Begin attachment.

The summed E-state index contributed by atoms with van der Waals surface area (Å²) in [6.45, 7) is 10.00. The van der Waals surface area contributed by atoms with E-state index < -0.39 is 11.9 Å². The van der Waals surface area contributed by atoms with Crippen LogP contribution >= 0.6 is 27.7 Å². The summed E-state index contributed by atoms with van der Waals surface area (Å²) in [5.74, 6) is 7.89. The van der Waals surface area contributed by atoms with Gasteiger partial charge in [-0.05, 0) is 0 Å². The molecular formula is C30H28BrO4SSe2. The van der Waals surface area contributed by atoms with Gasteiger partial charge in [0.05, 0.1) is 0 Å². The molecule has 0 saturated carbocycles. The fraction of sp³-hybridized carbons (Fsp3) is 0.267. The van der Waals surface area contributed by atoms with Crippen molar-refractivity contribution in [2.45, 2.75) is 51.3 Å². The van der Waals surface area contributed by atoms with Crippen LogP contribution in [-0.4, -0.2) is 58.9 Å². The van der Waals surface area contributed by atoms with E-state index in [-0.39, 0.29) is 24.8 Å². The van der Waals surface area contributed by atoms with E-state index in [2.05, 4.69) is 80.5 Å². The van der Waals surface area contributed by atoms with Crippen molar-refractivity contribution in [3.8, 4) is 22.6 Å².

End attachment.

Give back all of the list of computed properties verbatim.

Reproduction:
The summed E-state index contributed by atoms with van der Waals surface area (Å²) in [6.45, 7) is 10.00. The van der Waals surface area contributed by atoms with E-state index < -0.39 is 11.9 Å². The van der Waals surface area contributed by atoms with Crippen LogP contribution >= 0.6 is 27.7 Å². The summed E-state index contributed by atoms with van der Waals surface area (Å²) in [5.74, 6) is 7.89. The van der Waals surface area contributed by atoms with Gasteiger partial charge in [-0.05, 0) is 0 Å². The molecular formula is C30H28BrO4SSe2. The van der Waals surface area contributed by atoms with Gasteiger partial charge in [0.05, 0.1) is 0 Å². The molecule has 0 saturated carbocycles. The fraction of sp³-hybridized carbons (Fsp3) is 0.267. The van der Waals surface area contributed by atoms with Crippen molar-refractivity contribution in [2.45, 2.75) is 51.3 Å². The van der Waals surface area contributed by atoms with Crippen LogP contribution in [-0.4, -0.2) is 58.9 Å². The van der Waals surface area contributed by atoms with E-state index in [-0.39, 0.29) is 24.8 Å². The van der Waals surface area contributed by atoms with E-state index in [2.05, 4.69) is 80.5 Å². The van der Waals surface area contributed by atoms with Crippen molar-refractivity contribution in [3.8, 4) is 22.6 Å².